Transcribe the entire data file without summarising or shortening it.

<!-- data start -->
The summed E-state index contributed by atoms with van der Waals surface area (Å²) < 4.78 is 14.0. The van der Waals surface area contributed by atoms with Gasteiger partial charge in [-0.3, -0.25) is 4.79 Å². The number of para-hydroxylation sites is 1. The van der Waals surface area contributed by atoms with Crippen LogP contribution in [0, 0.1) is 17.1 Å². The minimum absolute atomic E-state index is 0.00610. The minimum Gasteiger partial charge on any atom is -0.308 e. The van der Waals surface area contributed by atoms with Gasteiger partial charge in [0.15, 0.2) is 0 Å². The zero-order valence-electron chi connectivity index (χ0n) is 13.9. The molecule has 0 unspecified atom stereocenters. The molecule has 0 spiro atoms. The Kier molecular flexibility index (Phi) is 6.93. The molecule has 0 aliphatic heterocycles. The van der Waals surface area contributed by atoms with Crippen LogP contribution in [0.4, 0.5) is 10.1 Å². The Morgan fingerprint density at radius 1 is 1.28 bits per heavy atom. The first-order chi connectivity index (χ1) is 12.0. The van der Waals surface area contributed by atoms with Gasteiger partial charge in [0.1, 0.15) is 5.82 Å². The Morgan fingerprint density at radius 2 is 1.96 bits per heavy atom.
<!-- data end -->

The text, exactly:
The summed E-state index contributed by atoms with van der Waals surface area (Å²) < 4.78 is 14.0. The van der Waals surface area contributed by atoms with Gasteiger partial charge in [-0.3, -0.25) is 4.79 Å². The number of para-hydroxylation sites is 1. The van der Waals surface area contributed by atoms with Crippen LogP contribution in [0, 0.1) is 17.1 Å². The minimum absolute atomic E-state index is 0.00610. The minimum Gasteiger partial charge on any atom is -0.308 e. The van der Waals surface area contributed by atoms with Gasteiger partial charge in [0.15, 0.2) is 0 Å². The zero-order valence-electron chi connectivity index (χ0n) is 13.9. The molecule has 0 unspecified atom stereocenters. The molecule has 0 spiro atoms. The Kier molecular flexibility index (Phi) is 6.93. The molecule has 0 aliphatic heterocycles. The van der Waals surface area contributed by atoms with Crippen LogP contribution in [0.4, 0.5) is 10.1 Å². The Morgan fingerprint density at radius 1 is 1.28 bits per heavy atom. The first-order chi connectivity index (χ1) is 12.0. The van der Waals surface area contributed by atoms with Gasteiger partial charge in [0.1, 0.15) is 5.82 Å². The Morgan fingerprint density at radius 2 is 1.96 bits per heavy atom.